ERJ staff report (TB)
Washington DC -- Tyres underinflated by 25 percent or more are three times as likely as properly inflated tyres to be cited as factors in highway crashes, the National Highway Traffic Safety Administration (NHTSA) found in a recent study.
Low tread depth and driver inexperience also add to tyre-related pre-crash vehicle problems, according to the April 2012 NHTSA study titled, â€œTyre-Related Factors in the Pre-Crash Phase.â€
The study uses data collected through the National Motor Vehicle Crash Causation Survey between 2005 and 2007, NHTSA said in the study's executive summary. Of the 5,470 crashes sampled in the survey, 9 percent of the vehicles had tyre problems before the crash, the agency said.
â€œOf the tyres that were underinflated by more than 25 percent of the recommended pressure, approximately 10 percent were in vehicles that experienced tyre problems in the pre-crash phase,â€ NHTSA said. â€œIn contrast, among the correctly inflated tyres, a much smaller percentage (3.4 percent) belongs to vehicles that experienced tyre problems.â€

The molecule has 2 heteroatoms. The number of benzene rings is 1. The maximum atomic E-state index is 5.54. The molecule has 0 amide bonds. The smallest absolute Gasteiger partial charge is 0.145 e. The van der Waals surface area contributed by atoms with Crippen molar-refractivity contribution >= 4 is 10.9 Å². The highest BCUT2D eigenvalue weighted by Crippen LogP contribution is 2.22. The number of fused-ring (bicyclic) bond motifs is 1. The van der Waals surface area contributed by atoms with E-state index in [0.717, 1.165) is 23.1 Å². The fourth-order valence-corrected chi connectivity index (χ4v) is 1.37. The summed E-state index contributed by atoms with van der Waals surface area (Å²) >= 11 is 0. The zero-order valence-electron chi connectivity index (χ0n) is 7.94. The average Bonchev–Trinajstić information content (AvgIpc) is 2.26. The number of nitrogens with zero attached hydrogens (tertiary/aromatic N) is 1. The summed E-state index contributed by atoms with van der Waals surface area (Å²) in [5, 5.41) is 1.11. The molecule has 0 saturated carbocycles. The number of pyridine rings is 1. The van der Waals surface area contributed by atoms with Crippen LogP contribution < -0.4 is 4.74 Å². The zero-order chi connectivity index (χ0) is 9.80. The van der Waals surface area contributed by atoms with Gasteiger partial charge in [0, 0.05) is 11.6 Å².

About 26 percent of the tyres with tread depths of zero to 2/32 inch created problems on vehicles that crashed, NHTSA said, whereas only 8 percent of the tyres with 3/32- to 4/32-inch tread depth created problems.
The study found that tyre problems were significantly more in evidence among vehicles that rolled over in a crash compared with vehicles that didn't, the agency said. Forty-five percent of SUVS that had tyre problems rolled over, compared with less than 25 percent of other types of vehicles, it said.
â€œWhen drivers were less familiar with the vehicles they were driving, the vehicles experienced tyre problems in the pre-crash phase significantly more than chance,â€ the agency said. â€œThis was also the case when drivers were inexperienced and lacked sufficient driver training.â€
From Tire Business (A Crain publication)
Tire-Related Factors in the Pre-Crash Phase from NHTSA